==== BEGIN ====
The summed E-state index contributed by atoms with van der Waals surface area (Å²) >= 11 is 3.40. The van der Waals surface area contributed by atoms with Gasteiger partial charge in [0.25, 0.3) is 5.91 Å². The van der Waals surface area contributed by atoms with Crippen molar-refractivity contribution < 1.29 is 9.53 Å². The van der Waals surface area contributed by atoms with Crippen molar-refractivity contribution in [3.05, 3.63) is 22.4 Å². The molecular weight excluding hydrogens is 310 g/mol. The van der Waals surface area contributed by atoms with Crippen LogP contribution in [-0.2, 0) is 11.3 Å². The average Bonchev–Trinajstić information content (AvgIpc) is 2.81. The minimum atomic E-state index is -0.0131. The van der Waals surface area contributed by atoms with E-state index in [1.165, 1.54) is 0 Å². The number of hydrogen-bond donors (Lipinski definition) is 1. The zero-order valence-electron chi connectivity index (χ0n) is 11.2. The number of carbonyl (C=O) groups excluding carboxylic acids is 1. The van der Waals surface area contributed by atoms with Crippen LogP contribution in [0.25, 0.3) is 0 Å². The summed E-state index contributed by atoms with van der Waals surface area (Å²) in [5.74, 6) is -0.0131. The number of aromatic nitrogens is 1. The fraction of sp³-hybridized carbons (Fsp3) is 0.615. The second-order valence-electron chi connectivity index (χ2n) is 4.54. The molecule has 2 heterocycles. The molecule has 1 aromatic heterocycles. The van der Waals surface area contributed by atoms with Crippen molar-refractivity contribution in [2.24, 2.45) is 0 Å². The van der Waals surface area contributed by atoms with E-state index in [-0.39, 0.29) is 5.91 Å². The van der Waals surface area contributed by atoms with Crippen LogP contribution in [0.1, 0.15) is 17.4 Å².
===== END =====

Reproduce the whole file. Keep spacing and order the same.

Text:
The summed E-state index contributed by atoms with van der Waals surface area (Å²) >= 11 is 3.40. The van der Waals surface area contributed by atoms with Gasteiger partial charge in [0.25, 0.3) is 5.91 Å². The van der Waals surface area contributed by atoms with Crippen molar-refractivity contribution < 1.29 is 9.53 Å². The van der Waals surface area contributed by atoms with Crippen molar-refractivity contribution in [3.05, 3.63) is 22.4 Å². The molecular weight excluding hydrogens is 310 g/mol. The van der Waals surface area contributed by atoms with Crippen LogP contribution in [-0.2, 0) is 11.3 Å². The average Bonchev–Trinajstić information content (AvgIpc) is 2.81. The minimum atomic E-state index is -0.0131. The van der Waals surface area contributed by atoms with E-state index in [1.165, 1.54) is 0 Å². The number of hydrogen-bond donors (Lipinski definition) is 1. The zero-order valence-electron chi connectivity index (χ0n) is 11.2. The number of carbonyl (C=O) groups excluding carboxylic acids is 1. The van der Waals surface area contributed by atoms with Crippen LogP contribution in [0.25, 0.3) is 0 Å². The summed E-state index contributed by atoms with van der Waals surface area (Å²) in [5.74, 6) is -0.0131. The number of aromatic nitrogens is 1. The fraction of sp³-hybridized carbons (Fsp3) is 0.615. The second-order valence-electron chi connectivity index (χ2n) is 4.54. The molecule has 2 heterocycles. The molecule has 1 aromatic heterocycles. The van der Waals surface area contributed by atoms with Crippen molar-refractivity contribution in [2.24, 2.45) is 0 Å². The van der Waals surface area contributed by atoms with E-state index in [-0.39, 0.29) is 5.91 Å². The van der Waals surface area contributed by atoms with Crippen LogP contribution in [0.1, 0.15) is 17.4 Å².